Elizabeth Edwards: Survivor in chief
The first time I met Elizabeth Edwards, she greeted me at the door of her home juggling a yogurt in one hand and a Diet Coke in the other.
"Would you like either one of these things? Because they are all I have in the house. I am so determined. This time I will lose 40 pounds."
I liked her immediately. She utterly lacked pretense, and I knew there was no way she was going to lose 40 pounds. You could just tell she loved life too much to let things like diets stand in the way of a good time.
I had gone to her home to interview with the Edwardses for a job on the 2004 presidential campaign. I had not met either of them before, and I was a little concerned that, per the conventional wisdom then, John Edwards might be "a slick trial lawyer" without a lot of "there" there.
I decided that if Elizabeth Edwards had chosen to be married to this guy for 26 years, he must be okay. Turns out, she and I were both wrong on that one, as his late admission of paternity of a daughter with a former mistress confirms. But I don't regret joining the campaign. My life will always be richer for becoming friends with Elizabeth.
The recently published book "Game Change" offers many compelling portraits of Elizabeth -- at some of the worst moments of her life. I don't believe the authors intended those anecdotes to represent the sum total of her personality, but readers don't have the option of a broader view of her.
I would like to offer one.
Elizabeth would be the first to tell you that she is opinionated, unyielding, blunt and unwilling to suffer fools. Saint Elizabeth she is not. And no one laughs louder than she at that notion. But she is also one of the wisest, warmest and funniest girlfriends a woman could hope to have, truly a call-her-in-the-middle-of-the-night-and-she-will-drop-everything-to-help sort. Most everyone knows she is brilliant, one of those people who can quote Henry James and Paul Krugman. Yet she is still the down-to-earth person many Americans first saw in 2004.
I have sometimes thought Elizabeth might have been better suited to life as a campaign staffer than as a campaign spouse. She had lots of great policy ideas and she can wonk out with the best of them. She also had some unfair expectations, and not all of her proposals were good. If they had been coming from a campaign staffer, her ideas could have been debated; coming from the candidate's spouse, they were seen as edicts. There were some difficult moments, but she is no diva. I don't know of many other campaign spouses who make airport runs to pick up staff or insist that she be put on cheap, inconvenient flights and booked in cheap hotels to save the campaign money. She never cared much about her appearance and had to be forced to carry a purse. (I still recall the look on New York Times reporter Jeff Zeleny's face when she pulled her credit card from her bra once to pay for her lunch -- priceless.)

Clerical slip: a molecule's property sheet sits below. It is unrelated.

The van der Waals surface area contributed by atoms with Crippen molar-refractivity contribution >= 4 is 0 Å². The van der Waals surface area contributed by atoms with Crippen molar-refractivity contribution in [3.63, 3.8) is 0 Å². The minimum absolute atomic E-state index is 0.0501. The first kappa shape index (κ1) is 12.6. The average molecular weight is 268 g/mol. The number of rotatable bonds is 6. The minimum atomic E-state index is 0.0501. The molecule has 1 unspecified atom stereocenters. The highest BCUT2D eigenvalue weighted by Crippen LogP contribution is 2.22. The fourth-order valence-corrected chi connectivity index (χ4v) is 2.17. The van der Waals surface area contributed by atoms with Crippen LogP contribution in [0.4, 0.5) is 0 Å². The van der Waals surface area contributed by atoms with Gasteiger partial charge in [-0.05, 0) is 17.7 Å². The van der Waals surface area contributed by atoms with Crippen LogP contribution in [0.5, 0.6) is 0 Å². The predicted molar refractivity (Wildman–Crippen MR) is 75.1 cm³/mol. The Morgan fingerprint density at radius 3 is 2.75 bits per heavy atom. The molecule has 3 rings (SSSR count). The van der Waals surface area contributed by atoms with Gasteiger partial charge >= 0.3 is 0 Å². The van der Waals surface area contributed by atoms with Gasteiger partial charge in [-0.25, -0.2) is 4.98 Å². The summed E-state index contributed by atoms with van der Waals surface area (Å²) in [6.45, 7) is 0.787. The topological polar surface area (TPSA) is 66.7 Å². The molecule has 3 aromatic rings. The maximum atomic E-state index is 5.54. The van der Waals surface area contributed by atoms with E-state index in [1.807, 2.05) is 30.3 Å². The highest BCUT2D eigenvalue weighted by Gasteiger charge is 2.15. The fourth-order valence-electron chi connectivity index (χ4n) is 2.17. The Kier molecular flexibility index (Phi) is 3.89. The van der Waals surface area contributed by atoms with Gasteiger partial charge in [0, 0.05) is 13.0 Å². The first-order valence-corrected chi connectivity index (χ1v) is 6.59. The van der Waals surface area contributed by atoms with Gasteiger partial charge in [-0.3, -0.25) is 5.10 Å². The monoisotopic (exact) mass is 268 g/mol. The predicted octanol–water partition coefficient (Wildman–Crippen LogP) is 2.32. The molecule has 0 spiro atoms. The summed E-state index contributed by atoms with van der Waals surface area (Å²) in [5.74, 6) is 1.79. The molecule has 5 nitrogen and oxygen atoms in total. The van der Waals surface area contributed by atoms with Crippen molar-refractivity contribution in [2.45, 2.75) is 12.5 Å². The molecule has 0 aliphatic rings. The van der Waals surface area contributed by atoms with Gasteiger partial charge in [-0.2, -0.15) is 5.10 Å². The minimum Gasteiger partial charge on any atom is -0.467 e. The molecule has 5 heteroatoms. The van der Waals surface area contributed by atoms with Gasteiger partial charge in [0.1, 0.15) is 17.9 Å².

We shared many, many laughs in 2004. But the 2008 cycle was very different.
It is hard to explain, even to fathom, how difficult these past three years have been on her. I understand that if your husband betrayed you as badly as hers did, you might have a hard time knowing whom to trust. The stress and wrenching grief permeated every aspect of her life and made circumstances difficult for many of us in the campaign. I believe that she was unfairly critical of some staffers who are good friends of mine and were trying to do the best job they could in an impossible situation. Elizabeth and I continue to argue about that, and I know that she regrets some things that she said. I try to let her know there are loads of us who love her and whom she can trust.
Many have observed that Elizabeth Edwards could be a political figure in her own right. She has never had an interest in that. Of all the roles she has taken -- including lawyer, campaign spouse, author, health-care advocate -- the one I think that suits her most is mom from North Carolina who just happens to be a brilliant writer with an obsessive interest in policy and college basketball.
I have learned a lot about life watching her. She suffered the all-consuming loss of a child and succeeded in regaining joy, and she has a lot to teach about holding on to hope, being grateful for what you have and living life to its fullest. When I spoke with her this week, I thought that for the first time in three years the old Elizabeth seemed to be back. She was grounded, funny, maybe even happy. When she reads this, I know that she will point out the things I said that are wrong or unfair, and express particular dismay at any sentences I ended with prepositions. I love her for that.
The writer, senior vice president for communications at the Center for American Progress, was the national press secretary for the 2004 Edwards for President campaign and a part-time consultant for Edwards's 2008 presidential campaign.